Pearson may use third party web trend analytical services, including Google Analytics, to collect visitor information, such as IP addresses, browser types, referring pages, pages visited and time spent on a particular site. While these analytical services collect and report information on an anonymous basis, they may use cookies to gather web trend information. The information gathered may enable Pearson (but not the third party web trend services) to link information with application and system log data. Pearson uses this information for system administration and to identify problems, improve service, detect unauthorized access and fraudulent activity, prevent and respond to security incidents, appropriately scale computing resources and otherwise support and deliver this site and its services.

Cookies and Related Technologies

This site uses cookies and similar technologies to personalize content, measure traffic patterns, control security, track use and access of information on this site, and provide interest-based messages and advertising. Users can manage and block the use of cookies through their browser. Disabling or blocking certain cookies may limit the functionality of this site.

Do Not Track

This site currently does not respond to Do Not Track signals.


Pearson uses appropriate physical, administrative and technical security measures to protect personal information from unauthorized access, use and disclosure.


This site is not directed to children under the age of 13.


Pearson may send or direct marketing communications to users, provided that

  • Pearson will not use personal information collected or processed as a K-12 school service provider for the purpose of directed or targeted advertising.
  • Such marketing is consistent with applicable law and Pearson's legal obligations.
  • Pearson will not knowingly direct or send marketing communications to an individual who has expressed a preference not to receive marketing.
  • Where required by applicable law, express or implied consent to marketing exists and has not been withdrawn.

Pearson may provide personal information to a third party service provider on a restricted basis to provide marketing solely on behalf of Pearson or an affiliate or customer for whom Pearson is a service provider. Marketing preferences may be changed at any time.

Correcting/Updating Personal Information

If a user's personally identifiable information changes (such as your postal address or email address), we provide a way to correct or update that user's personal data provided to us. This can be done on the Account page. If a user no longer desires our service and desires to delete his or her account, please contact us at customer-service@informit.com and we will process the deletion of a user's account.


Users can always make an informed choice as to whether they should proceed with certain services offered by InformIT. If you choose to remove yourself from our mailing list(s) simply visit the following page and uncheck any communication you no longer want to receive: www.informit.com/u.aspx.

Sale of Personal Information

Pearson does not rent or sell personal information in exchange for any payment of money.

While Pearson does not sell personal information, as defined in Nevada law, Nevada residents may email a request for no sale of their personal information to NevadaDesignatedRequest@pearson.com.

Supplemental Privacy Statement for California Residents

California residents should read our Supplemental privacy statement for California residents in conjunction with this Privacy Notice. The Supplemental privacy statement for California residents explains Pearson's commitment to comply with California law and applies to personal information of California residents collected in connection with this site and the Services.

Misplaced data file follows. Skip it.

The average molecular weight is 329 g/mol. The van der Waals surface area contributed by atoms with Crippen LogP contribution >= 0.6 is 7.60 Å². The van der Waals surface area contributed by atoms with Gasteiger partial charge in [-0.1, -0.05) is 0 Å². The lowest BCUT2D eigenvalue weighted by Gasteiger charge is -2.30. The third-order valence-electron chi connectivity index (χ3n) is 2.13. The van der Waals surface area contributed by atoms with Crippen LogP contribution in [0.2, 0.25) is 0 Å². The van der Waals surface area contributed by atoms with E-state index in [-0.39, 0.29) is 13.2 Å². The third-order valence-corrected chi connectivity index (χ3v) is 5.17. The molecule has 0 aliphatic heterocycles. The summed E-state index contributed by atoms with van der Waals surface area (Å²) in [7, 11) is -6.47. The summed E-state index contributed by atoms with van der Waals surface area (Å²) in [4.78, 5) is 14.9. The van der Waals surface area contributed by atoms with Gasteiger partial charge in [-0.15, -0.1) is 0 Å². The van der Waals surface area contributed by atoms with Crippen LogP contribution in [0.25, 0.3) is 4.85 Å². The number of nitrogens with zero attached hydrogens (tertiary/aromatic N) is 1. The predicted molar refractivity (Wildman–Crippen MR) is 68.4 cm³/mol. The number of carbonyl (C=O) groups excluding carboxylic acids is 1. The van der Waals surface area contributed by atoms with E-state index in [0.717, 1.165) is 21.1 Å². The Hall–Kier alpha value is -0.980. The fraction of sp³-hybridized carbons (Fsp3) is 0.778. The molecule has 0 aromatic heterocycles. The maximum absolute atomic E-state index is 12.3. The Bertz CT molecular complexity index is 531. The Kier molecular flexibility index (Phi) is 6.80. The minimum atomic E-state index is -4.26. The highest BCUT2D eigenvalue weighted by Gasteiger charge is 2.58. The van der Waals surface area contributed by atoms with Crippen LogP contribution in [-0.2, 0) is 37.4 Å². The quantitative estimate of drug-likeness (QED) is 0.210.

Sharing and Disclosure

Pearson may disclose personal information, as follows:

  • As required by law.
  • With the consent of the individual (or their parent, if the individual is a minor)
  • In response to a subpoena, court order or legal process, to the extent permitted or required by law
  • To protect the security and safety of individuals, data, assets and systems, consistent with applicable law
  • In connection the sale, joint venture or other transfer of some or all of its company or assets, subject to the provisions of this Privacy Notice
  • To investigate or address actual or suspected fraud or other illegal activities
  • To exercise its legal rights, including enforcement of the Terms of Use for this site or another contract
  • To affiliated Pearson companies and other companies and organizations who perform work for Pearson and are obligated to protect the privacy of personal information consistent with this Privacy Notice
  • To a school, organization, company or government agency, where Pearson collects or processes the personal information in a school setting or on behalf of such organization, company or government agency.


This web site contains links to other sites. Please be aware that we are not responsible for the privacy practices of such other sites. We encourage our users to be aware when they leave our site and to read the privacy statements of each and every web site that collects Personal Information. This privacy statement applies solely to information collected by this web site.

Requests and Contact

Please contact us about this Privacy Notice or if you have any requests or questions relating to the privacy of your personal information.

Changes to this Privacy Notice

We may revise this Privacy Notice through an updated posting. We will identify the effective date of the revision in the posting. Often, updates are made to provide greater clarity or to comply with changes in regulatory requirements. If the updates involve material changes to the collection, protection, use or disclosure of Personal Information, Pearson will provide notice of the change through a conspicuous notice on this site or other appropriate way. Continued use of the site after the effective date of a posted revision evidences acceptance. Please contact us if you have questions or concerns about the Privacy Notice or any objection to any revisions.

Last Update: November 17, 2020